Published on May 2, 2012
Download an audio version of this video at: http://resources.fahcsia.gov.au/video...
Web accessibility - What does it all mean?
Misconception: Web accessibility is about disability.
No, Web accessibility is about universality.
It's about making something that can be used by as many people as possible: different environments, different devices, elderly, different cultural backgrounds, non-English speakers, impaired abilities.
According to the Australian Bureau of Statistics in 2009, 18.5% of Australians had a reported disability, 8% of males had problems seeing colour, 15% of Australians were from a non-English speaking background and over 46% of Australian adults had low literacy skills.
We need to make our websites easy to use for everyone. The hearing impaired, those with limited mobility, those with reading difficulties and anyone using handheld devices.
Why? By making your content more accessible more people in more locations can read your information and they will understand it more easily. After all, you want everyone to get your message, right?
Accessibility is also a legal requirement.
Misconception: Web accessibility is not my problem.
No, Web accessibility is everyone's responsibility.
We're all in this together. What you do makes a difference. So what do people need?
People need content that is easy to read, works on different devices, is easy to navigate, has good design and colour contrast, images and graphs that are described well, has video captions or transcriptions and has documents and attachments in a format that can be used by everyone everywhere.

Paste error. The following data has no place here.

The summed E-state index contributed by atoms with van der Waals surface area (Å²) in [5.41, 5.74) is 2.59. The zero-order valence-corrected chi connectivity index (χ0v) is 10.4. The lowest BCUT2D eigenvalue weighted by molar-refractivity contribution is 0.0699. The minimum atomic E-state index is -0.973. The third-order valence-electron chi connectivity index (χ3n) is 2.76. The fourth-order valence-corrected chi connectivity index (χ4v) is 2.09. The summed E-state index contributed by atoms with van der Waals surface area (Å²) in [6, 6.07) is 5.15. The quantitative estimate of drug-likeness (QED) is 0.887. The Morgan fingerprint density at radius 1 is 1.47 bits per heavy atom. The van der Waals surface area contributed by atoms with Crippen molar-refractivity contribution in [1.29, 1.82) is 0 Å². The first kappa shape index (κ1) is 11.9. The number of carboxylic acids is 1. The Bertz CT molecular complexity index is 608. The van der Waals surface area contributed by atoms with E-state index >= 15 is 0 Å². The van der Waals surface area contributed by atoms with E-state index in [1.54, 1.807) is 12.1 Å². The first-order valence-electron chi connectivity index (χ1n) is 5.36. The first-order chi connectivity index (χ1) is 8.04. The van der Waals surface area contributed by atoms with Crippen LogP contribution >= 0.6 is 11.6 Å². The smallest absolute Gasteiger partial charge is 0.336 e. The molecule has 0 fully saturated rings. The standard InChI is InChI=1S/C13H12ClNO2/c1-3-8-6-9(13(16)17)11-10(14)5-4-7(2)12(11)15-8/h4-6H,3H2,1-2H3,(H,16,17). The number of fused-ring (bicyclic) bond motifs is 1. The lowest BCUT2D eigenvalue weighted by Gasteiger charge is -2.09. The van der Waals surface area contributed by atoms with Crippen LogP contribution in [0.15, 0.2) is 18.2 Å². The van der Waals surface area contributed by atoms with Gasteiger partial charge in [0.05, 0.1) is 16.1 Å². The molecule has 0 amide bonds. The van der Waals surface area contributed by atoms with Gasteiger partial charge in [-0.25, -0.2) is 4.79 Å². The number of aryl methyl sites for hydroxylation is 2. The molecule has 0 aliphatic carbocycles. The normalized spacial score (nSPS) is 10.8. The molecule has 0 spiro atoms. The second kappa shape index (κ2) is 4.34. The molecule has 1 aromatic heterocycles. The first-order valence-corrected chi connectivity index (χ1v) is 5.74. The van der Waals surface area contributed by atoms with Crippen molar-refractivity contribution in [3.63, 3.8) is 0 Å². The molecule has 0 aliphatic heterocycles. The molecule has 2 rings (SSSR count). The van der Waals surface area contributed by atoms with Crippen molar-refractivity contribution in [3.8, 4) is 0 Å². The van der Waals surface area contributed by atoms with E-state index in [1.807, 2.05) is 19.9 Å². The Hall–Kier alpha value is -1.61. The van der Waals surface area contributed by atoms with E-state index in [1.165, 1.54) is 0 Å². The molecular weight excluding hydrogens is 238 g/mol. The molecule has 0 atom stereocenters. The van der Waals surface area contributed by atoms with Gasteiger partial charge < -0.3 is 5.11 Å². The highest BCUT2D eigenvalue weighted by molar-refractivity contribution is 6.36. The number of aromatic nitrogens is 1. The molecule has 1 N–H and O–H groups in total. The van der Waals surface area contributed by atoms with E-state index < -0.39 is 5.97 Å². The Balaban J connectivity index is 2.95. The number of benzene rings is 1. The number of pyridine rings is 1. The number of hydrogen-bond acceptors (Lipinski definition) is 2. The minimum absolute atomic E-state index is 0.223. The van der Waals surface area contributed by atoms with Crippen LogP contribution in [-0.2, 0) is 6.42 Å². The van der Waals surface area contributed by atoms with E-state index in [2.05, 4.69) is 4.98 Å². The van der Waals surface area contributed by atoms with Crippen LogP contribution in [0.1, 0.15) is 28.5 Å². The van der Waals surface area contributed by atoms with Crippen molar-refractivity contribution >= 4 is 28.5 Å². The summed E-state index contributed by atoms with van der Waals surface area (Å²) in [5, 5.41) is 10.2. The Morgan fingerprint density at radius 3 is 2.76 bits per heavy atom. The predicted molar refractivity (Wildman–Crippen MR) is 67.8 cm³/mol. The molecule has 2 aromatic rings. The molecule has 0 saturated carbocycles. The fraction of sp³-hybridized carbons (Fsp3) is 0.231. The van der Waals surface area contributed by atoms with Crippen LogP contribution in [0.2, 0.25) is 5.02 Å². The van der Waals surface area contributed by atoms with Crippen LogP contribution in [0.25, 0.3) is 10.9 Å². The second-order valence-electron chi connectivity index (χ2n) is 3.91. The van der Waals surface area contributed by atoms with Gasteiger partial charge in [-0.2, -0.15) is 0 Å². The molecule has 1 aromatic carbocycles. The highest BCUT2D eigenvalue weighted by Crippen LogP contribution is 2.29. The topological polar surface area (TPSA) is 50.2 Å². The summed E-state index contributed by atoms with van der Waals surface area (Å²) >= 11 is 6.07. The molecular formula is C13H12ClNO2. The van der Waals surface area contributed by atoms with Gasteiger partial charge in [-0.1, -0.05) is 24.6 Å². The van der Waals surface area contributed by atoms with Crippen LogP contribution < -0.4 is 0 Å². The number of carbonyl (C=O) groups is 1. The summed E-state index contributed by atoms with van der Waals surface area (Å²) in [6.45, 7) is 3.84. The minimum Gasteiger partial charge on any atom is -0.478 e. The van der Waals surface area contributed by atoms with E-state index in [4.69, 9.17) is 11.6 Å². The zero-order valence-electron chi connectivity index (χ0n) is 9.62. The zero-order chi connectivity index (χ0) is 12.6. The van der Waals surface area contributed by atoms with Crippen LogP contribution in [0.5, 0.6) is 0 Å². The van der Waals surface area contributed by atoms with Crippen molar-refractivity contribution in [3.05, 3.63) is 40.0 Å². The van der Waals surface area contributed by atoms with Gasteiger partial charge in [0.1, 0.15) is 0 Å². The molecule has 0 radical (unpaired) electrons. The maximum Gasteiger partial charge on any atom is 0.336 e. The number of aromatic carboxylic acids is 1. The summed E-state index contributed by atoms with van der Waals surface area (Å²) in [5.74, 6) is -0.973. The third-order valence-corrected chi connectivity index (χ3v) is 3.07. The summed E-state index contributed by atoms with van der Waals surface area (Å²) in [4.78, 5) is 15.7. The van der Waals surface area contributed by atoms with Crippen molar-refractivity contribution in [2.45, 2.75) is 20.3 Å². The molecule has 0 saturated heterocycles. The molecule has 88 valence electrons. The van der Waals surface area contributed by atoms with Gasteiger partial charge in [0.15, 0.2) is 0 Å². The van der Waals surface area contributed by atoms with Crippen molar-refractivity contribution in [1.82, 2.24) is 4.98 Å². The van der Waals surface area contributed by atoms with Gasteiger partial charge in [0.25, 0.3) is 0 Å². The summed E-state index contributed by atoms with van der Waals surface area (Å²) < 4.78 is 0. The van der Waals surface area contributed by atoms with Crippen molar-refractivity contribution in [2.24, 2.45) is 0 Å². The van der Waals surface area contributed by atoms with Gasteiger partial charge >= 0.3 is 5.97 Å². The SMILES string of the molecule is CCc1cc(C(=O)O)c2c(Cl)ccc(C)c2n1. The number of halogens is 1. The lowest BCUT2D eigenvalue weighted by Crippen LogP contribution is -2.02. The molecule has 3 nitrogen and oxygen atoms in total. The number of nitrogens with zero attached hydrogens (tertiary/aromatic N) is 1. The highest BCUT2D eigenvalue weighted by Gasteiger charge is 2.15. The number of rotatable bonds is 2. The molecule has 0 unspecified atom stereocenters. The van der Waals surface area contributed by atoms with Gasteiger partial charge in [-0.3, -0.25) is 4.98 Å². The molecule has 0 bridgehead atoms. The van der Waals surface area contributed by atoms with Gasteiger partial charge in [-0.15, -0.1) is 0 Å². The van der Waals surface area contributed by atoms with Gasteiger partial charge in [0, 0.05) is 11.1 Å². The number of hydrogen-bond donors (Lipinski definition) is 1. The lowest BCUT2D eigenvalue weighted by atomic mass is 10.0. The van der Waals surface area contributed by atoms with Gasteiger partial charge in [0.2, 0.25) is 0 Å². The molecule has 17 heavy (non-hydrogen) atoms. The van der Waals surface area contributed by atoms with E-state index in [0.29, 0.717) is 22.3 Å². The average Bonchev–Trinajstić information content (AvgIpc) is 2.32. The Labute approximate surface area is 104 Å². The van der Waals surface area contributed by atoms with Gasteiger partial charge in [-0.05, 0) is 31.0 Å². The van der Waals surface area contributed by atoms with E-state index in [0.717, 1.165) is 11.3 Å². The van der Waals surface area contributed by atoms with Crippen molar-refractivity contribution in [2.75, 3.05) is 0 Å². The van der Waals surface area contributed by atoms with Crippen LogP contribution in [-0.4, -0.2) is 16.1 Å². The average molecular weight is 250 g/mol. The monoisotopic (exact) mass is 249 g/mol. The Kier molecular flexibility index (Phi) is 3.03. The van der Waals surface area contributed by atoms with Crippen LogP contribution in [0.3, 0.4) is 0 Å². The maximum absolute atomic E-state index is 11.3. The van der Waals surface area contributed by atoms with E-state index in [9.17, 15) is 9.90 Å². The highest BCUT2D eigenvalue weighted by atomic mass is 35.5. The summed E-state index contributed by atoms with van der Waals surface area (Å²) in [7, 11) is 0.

So how do you do it?
Think about your audience: Who are you writing for? Who is actually going to read it? What do they need to know?
Structure your content: Is your content in Microsoft Word? Have you used the templates and styles provided? Are your heading styles in the correct order?
Check your language level: Is it short and simple? Is there a plain language summary for any policy or legislation?
Think about alternative options: Are there text descriptions for your images? Do you have data tables for your graphs? Have you provided transcripts for your videos?
Do a quick check: Use the Word Accessibility Checker and correct things as you go.
Remember what you do at the start makes it easier at the end and your content gets published faster. Follow our guides and make it a habit. It's all about your audience and meeting their needs.
Misconception: Web accessibility is hard.
No, Web accessibility is easy.
To learn more about accessibility, visit STAFFnet.
Statistics sourced from The Australian Bureau of Statistics -- Disability Australia, 2009. 2006 Census of Population and Housing. Adult Literacy and Life Skills Survey Summary Results, Australia, 2006
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